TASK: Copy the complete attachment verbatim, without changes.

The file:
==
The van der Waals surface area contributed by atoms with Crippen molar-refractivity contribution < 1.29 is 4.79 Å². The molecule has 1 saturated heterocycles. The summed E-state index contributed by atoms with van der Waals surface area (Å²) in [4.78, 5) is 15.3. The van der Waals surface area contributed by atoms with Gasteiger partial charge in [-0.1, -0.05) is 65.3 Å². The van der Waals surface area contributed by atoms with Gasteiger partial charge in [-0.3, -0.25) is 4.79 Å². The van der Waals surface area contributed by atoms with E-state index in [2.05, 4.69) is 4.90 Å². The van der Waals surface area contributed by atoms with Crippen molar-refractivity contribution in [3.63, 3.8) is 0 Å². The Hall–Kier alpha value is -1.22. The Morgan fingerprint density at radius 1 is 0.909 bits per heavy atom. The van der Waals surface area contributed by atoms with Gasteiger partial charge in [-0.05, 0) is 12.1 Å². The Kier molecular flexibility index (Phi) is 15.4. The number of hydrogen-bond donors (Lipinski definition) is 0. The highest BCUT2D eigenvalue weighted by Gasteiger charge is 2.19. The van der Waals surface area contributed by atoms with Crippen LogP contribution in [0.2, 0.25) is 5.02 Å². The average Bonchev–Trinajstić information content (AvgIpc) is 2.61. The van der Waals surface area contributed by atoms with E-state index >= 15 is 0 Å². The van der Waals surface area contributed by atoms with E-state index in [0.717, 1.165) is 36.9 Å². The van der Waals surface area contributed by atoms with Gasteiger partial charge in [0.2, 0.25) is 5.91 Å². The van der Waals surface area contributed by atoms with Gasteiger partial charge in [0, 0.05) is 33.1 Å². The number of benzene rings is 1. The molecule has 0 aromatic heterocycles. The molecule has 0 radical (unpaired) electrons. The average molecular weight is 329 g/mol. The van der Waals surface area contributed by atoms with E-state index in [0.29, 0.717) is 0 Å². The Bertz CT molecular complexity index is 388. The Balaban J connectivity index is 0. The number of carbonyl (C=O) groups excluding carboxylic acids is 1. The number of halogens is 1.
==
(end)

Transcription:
The van der Waals surface area contributed by atoms with Crippen molar-refractivity contribution < 1.29 is 4.79 Å². The molecule has 1 saturated heterocycles. The summed E-state index contributed by atoms with van der Waals surface area (Å²) in [4.78, 5) is 15.3. The van der Waals surface area contributed by atoms with Gasteiger partial charge in [-0.1, -0.05) is 65.3 Å². The van der Waals surface area contributed by atoms with Gasteiger partial charge in [-0.3, -0.25) is 4.79 Å². The van der Waals surface area contributed by atoms with E-state index in [2.05, 4.69) is 4.90 Å². The van der Waals surface area contributed by atoms with Crippen molar-refractivity contribution in [3.63, 3.8) is 0 Å². The Hall–Kier alpha value is -1.22. The Morgan fingerprint density at radius 1 is 0.909 bits per heavy atom. The van der Waals surface area contributed by atoms with Gasteiger partial charge in [-0.05, 0) is 12.1 Å². The Kier molecular flexibility index (Phi) is 15.4. The number of hydrogen-bond donors (Lipinski definition) is 0. The highest BCUT2D eigenvalue weighted by Gasteiger charge is 2.19. The van der Waals surface area contributed by atoms with Crippen LogP contribution in [0.2, 0.25) is 5.02 Å². The average Bonchev–Trinajstić information content (AvgIpc) is 2.61. The van der Waals surface area contributed by atoms with E-state index >= 15 is 0 Å². The van der Waals surface area contributed by atoms with E-state index in [0.717, 1.165) is 36.9 Å². The van der Waals surface area contributed by atoms with Gasteiger partial charge in [0.2, 0.25) is 5.91 Å². The van der Waals surface area contributed by atoms with Gasteiger partial charge in [0, 0.05) is 33.1 Å². The number of benzene rings is 1. The molecule has 0 aromatic heterocycles. The molecule has 0 radical (unpaired) electrons. The average molecular weight is 329 g/mol. The van der Waals surface area contributed by atoms with E-state index in [0.29, 0.717) is 0 Å². The Bertz CT molecular complexity index is 388. The Balaban J connectivity index is 0. The number of carbonyl (C=O) groups excluding carboxylic acids is 1. The number of halogens is 1.